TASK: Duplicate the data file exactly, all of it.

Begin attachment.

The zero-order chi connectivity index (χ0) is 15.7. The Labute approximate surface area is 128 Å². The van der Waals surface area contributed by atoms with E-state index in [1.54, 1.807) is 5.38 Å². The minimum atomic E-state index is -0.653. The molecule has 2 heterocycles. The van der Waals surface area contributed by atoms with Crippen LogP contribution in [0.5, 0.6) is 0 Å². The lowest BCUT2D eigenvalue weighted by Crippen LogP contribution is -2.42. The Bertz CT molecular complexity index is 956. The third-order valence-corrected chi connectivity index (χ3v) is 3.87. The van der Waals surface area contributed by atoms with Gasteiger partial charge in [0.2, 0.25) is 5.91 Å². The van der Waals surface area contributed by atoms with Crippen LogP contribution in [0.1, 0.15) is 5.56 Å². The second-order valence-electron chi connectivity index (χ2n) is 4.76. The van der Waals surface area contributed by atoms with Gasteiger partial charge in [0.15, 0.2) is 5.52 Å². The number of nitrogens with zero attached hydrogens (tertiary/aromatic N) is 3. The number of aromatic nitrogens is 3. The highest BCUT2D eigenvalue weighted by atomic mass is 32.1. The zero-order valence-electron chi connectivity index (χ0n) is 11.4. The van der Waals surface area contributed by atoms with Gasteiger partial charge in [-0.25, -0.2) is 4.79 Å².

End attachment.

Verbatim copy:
The zero-order chi connectivity index (χ0) is 15.7. The Labute approximate surface area is 128 Å². The van der Waals surface area contributed by atoms with E-state index in [1.54, 1.807) is 5.38 Å². The minimum atomic E-state index is -0.653. The molecule has 2 heterocycles. The van der Waals surface area contributed by atoms with Crippen LogP contribution in [0.5, 0.6) is 0 Å². The lowest BCUT2D eigenvalue weighted by Crippen LogP contribution is -2.42. The Bertz CT molecular complexity index is 956. The third-order valence-corrected chi connectivity index (χ3v) is 3.87. The van der Waals surface area contributed by atoms with Gasteiger partial charge in [0.2, 0.25) is 5.91 Å². The van der Waals surface area contributed by atoms with Crippen LogP contribution in [0.1, 0.15) is 5.56 Å². The second-order valence-electron chi connectivity index (χ2n) is 4.76. The van der Waals surface area contributed by atoms with Gasteiger partial charge in [0.15, 0.2) is 5.52 Å². The number of nitrogens with zero attached hydrogens (tertiary/aromatic N) is 3. The number of aromatic nitrogens is 3. The highest BCUT2D eigenvalue weighted by atomic mass is 32.1. The zero-order valence-electron chi connectivity index (χ0n) is 11.4. The van der Waals surface area contributed by atoms with Gasteiger partial charge in [-0.25, -0.2) is 4.79 Å².